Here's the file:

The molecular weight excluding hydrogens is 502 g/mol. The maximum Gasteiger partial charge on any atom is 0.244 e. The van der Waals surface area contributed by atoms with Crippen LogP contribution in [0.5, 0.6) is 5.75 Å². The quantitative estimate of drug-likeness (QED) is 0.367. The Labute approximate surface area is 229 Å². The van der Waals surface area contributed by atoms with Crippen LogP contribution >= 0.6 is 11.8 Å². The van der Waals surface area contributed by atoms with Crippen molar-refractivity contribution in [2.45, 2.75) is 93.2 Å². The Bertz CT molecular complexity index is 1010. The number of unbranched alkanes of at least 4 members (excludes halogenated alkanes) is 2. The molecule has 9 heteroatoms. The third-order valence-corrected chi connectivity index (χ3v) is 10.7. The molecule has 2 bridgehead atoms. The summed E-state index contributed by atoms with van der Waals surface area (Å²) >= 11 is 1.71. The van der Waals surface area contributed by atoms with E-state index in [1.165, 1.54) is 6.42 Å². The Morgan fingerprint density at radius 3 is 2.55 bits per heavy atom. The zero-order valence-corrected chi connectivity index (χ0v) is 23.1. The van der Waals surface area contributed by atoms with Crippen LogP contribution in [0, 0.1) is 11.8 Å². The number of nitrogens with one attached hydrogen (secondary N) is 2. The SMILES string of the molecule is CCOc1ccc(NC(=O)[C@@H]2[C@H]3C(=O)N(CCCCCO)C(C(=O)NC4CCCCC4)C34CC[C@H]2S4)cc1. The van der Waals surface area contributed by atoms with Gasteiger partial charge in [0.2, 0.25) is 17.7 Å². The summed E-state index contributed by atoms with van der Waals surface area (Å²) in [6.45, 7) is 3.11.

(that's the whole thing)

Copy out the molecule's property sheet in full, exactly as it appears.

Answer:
The molecular weight excluding hydrogens is 502 g/mol. The maximum Gasteiger partial charge on any atom is 0.244 e. The van der Waals surface area contributed by atoms with Crippen LogP contribution in [0.5, 0.6) is 5.75 Å². The quantitative estimate of drug-likeness (QED) is 0.367. The Labute approximate surface area is 229 Å². The van der Waals surface area contributed by atoms with Crippen LogP contribution >= 0.6 is 11.8 Å². The van der Waals surface area contributed by atoms with Crippen molar-refractivity contribution in [2.45, 2.75) is 93.2 Å². The Bertz CT molecular complexity index is 1010. The number of unbranched alkanes of at least 4 members (excludes halogenated alkanes) is 2. The molecule has 9 heteroatoms. The third-order valence-corrected chi connectivity index (χ3v) is 10.7. The molecule has 2 bridgehead atoms. The summed E-state index contributed by atoms with van der Waals surface area (Å²) >= 11 is 1.71. The van der Waals surface area contributed by atoms with E-state index in [1.165, 1.54) is 6.42 Å². The Morgan fingerprint density at radius 3 is 2.55 bits per heavy atom. The zero-order valence-corrected chi connectivity index (χ0v) is 23.1. The van der Waals surface area contributed by atoms with Crippen LogP contribution in [0, 0.1) is 11.8 Å². The number of nitrogens with one attached hydrogen (secondary N) is 2. The SMILES string of the molecule is CCOc1ccc(NC(=O)[C@@H]2[C@H]3C(=O)N(CCCCCO)C(C(=O)NC4CCCCC4)C34CC[C@H]2S4)cc1. The van der Waals surface area contributed by atoms with Gasteiger partial charge in [0.2, 0.25) is 17.7 Å². The summed E-state index contributed by atoms with van der Waals surface area (Å²) in [6.45, 7) is 3.11.